Impact of University-Provided Foods on Division I Female Athletes' Calorie and Nutrition Consumption

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Journal/Book Title/Conference

Food and Nutrition Conference and Expo of the Academy of Nutrition and Dietetics


Washington, D.C.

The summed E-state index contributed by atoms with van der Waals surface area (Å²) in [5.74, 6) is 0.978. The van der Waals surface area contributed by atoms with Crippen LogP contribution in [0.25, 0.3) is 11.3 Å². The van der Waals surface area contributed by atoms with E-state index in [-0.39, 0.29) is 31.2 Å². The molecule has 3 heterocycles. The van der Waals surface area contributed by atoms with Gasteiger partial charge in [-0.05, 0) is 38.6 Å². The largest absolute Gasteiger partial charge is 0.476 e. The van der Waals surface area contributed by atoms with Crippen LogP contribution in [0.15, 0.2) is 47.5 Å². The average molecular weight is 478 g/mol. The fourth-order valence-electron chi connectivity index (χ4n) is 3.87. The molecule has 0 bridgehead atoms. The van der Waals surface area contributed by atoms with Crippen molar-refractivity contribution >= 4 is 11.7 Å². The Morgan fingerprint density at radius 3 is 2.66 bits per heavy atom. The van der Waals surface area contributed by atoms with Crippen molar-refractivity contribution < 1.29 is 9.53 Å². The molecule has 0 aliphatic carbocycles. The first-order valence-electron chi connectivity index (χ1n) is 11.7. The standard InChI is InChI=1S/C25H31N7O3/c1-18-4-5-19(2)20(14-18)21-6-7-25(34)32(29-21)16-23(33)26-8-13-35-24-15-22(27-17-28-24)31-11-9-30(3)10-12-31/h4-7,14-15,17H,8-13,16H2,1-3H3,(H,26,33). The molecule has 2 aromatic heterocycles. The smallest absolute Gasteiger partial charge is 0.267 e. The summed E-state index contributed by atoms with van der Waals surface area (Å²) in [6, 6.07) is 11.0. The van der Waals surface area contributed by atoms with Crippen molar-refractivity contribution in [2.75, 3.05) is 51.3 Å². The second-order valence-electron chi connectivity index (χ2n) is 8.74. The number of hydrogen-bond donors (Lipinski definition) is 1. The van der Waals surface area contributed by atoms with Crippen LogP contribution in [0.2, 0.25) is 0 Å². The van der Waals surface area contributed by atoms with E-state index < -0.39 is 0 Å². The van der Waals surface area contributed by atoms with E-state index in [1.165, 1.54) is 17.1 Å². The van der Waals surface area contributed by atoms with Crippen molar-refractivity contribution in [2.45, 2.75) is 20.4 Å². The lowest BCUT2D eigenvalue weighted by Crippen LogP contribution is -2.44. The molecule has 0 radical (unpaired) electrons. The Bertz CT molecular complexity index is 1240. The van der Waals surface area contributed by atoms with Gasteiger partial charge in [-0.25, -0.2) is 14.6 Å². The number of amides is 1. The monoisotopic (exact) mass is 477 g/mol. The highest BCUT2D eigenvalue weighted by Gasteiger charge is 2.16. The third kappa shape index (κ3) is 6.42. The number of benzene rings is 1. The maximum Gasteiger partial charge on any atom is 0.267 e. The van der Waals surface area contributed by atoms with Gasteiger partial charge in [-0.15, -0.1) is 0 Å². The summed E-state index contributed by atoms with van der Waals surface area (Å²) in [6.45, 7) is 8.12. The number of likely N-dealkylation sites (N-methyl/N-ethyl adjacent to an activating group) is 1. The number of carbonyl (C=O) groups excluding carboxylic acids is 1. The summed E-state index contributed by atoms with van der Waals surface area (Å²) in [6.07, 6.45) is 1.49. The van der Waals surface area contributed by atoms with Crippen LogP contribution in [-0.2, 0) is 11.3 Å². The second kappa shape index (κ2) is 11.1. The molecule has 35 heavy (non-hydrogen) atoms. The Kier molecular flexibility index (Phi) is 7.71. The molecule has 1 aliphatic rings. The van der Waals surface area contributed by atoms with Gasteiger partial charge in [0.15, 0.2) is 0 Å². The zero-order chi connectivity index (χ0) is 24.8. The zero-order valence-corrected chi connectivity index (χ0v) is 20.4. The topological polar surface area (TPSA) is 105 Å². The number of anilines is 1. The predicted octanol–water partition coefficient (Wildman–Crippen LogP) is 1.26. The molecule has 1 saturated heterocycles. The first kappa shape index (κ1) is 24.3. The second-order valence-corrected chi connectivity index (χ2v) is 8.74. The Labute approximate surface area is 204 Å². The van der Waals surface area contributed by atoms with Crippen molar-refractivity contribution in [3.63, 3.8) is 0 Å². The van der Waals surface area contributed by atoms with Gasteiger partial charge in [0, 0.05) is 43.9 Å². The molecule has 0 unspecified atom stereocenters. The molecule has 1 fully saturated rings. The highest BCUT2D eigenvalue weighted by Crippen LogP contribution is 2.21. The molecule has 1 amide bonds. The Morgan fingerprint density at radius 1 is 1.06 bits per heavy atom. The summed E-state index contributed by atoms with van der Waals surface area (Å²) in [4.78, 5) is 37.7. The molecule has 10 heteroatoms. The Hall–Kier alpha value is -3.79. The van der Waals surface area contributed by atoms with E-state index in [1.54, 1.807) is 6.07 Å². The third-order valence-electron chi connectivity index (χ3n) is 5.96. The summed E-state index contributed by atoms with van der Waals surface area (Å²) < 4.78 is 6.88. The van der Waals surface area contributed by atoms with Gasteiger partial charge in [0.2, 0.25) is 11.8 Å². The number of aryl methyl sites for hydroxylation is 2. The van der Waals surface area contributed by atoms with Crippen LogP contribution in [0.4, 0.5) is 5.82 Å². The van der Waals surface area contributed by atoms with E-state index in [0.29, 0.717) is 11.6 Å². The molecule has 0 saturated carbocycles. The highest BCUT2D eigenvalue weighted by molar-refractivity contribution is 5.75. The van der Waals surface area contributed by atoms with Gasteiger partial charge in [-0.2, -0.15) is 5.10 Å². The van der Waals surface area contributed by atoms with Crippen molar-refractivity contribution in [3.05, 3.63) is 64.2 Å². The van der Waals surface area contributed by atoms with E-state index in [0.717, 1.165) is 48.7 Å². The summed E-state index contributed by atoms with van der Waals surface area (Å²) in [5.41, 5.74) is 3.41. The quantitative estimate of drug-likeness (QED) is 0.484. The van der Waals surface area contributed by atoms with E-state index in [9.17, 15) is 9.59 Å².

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After reading this poster, participants will be able to understand the impact of the university-provided foods on Division 1 female athlete’s dietary intake. Insufficient calorie intake for energy needs is a concern for female athletes. The female athlete triad consists of low energy availability, menstrual irregularity, and impaired bone health. Universities may provide athletes with food via refueling stations, team dinners, etc. This study aimed to determine if university-provided foods had a positive effect on female athletes’ calorie and nutrient intake. Twenty-two Division 1 female athletes (19±1.36 years) participated in this observational study. For three weekdays and one weekend day, participants completed the online Automated Self-Administered 24-hour recall (ASA-24), and indicated on another online survey if, and what university-provided foods they consumed. Mann-Whitney U tests were conducted to compare calorie and nutrient intake on days when university-provided foods were consumed, and days when they were not. University-provided foods were consumed on 36 of the 87 days reported (40.2%). There were no significant differences in calorie, carbohydrate, protein, fiber, or vitamin C intake when comparing the dietary intake on days when university-provided foods were consumed vs not. However, there were significantly higher intake of calcium (Mean Rank=53.86 vs 37.37, p=.003), potassium (Mean Rank=52.36 vs 38.37, p=0.011), and vitamin D (Mean Rank=52.36 vs 38.37, p=0.033). These findings suggest that the athletes in this sample regulated their intake such that they consumed a similar amount of calories on days in which they did not consume university-provided foods, and that university-provided foods may support diet quality among athletes.

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